A fast-paced life, much like the one we lead today, can often take its toll on you and put you under mounting pressure and stress. However, a recent study suggests that stress can be beaten at its own game by indulging in some simple deep breathing.
Scientists from Stanford University's school of medicine in the U.S. have discovered the specific neurons that connect breathing and state of mind, which are located deep in the brainstem, in the body's breathing control centre, since there are so many types of breathing; including regular, excited, sleeping, laughing, crying and yawning, reports the Independent.
They decided to pin down which specific neurons within the centre that generate the different types of breathing.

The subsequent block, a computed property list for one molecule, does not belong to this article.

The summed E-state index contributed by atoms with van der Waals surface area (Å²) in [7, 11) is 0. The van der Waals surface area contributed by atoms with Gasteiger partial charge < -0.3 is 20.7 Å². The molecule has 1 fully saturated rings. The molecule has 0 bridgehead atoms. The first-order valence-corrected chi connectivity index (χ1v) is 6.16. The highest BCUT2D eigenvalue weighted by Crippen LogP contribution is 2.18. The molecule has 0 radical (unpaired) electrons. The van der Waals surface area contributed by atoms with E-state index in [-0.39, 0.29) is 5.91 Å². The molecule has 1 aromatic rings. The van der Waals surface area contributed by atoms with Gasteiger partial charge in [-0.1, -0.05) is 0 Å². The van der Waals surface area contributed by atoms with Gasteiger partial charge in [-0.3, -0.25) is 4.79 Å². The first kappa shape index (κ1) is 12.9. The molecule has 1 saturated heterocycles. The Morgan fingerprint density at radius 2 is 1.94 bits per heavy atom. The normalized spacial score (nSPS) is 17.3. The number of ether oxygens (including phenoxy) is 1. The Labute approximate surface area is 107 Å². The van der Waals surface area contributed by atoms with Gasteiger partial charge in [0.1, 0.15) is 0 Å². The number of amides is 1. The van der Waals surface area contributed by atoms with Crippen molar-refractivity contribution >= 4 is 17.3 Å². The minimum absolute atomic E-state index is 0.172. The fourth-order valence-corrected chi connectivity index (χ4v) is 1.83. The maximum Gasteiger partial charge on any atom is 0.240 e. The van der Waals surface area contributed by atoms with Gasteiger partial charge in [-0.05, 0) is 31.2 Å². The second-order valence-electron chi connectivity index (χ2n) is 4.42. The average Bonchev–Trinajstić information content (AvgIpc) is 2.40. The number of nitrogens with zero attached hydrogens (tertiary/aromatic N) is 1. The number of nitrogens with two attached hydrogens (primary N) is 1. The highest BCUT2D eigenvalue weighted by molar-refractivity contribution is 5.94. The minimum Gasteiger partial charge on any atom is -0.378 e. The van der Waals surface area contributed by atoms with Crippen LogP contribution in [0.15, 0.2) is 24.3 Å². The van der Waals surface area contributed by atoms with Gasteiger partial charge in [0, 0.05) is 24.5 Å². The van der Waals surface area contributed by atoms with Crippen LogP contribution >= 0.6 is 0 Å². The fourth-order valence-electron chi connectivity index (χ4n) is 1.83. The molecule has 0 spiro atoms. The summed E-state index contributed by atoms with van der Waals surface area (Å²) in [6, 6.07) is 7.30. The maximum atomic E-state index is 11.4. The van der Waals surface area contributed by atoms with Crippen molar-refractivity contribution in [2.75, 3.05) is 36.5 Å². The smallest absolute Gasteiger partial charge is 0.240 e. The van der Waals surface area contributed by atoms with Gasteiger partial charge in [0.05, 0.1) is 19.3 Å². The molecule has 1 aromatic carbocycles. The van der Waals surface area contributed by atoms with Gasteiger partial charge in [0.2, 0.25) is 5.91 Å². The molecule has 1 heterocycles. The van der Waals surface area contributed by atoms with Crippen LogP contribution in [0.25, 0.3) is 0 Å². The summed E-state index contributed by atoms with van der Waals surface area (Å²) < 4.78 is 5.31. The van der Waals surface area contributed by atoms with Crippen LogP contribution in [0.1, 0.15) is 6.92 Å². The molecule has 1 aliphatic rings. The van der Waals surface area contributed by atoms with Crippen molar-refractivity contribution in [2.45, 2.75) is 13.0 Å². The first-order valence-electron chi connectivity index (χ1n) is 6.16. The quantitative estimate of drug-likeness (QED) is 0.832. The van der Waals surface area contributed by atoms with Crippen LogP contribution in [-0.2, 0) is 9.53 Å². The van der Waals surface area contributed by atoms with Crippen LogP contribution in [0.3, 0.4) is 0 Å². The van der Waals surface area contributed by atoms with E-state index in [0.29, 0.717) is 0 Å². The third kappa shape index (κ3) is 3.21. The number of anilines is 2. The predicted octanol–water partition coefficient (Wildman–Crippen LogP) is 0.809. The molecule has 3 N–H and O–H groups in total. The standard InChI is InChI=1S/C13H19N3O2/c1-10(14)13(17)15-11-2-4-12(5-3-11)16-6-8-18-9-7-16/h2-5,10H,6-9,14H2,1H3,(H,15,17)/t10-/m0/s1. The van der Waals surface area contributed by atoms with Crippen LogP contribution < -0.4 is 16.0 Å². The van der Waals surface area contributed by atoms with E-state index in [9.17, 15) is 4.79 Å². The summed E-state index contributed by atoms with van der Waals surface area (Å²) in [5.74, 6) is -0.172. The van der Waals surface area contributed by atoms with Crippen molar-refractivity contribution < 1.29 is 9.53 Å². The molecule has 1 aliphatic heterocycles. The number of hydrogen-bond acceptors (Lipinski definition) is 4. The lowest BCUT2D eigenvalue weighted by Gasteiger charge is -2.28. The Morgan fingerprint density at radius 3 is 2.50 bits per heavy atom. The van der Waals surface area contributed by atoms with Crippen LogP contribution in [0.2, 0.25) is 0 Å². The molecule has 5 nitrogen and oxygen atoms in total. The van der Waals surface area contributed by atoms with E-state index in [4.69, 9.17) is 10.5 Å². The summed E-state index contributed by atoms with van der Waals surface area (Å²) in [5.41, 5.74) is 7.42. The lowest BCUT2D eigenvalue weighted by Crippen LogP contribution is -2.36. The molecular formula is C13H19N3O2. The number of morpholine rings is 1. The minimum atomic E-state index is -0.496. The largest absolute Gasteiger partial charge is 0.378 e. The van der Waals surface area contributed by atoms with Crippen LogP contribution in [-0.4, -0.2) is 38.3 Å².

A paper describing the findings were published March 31 in Science. Mark Krasnow, MD, PhD, professor of biochemistry, is the senior author. The lead author is former Stanford graduate student Kevin Yackle, MD, PhD, now a faculty fellow at the University of California-San Francisco.
Medical practitioners sometimes prescribe breathing-control exercises for people with stress disorders. Similarly, the practice of pranayama — controlling breath in order to shift one’s consciousness from an aroused or even frantic state to a more meditative one — is a core component of virtually all varieties of yoga.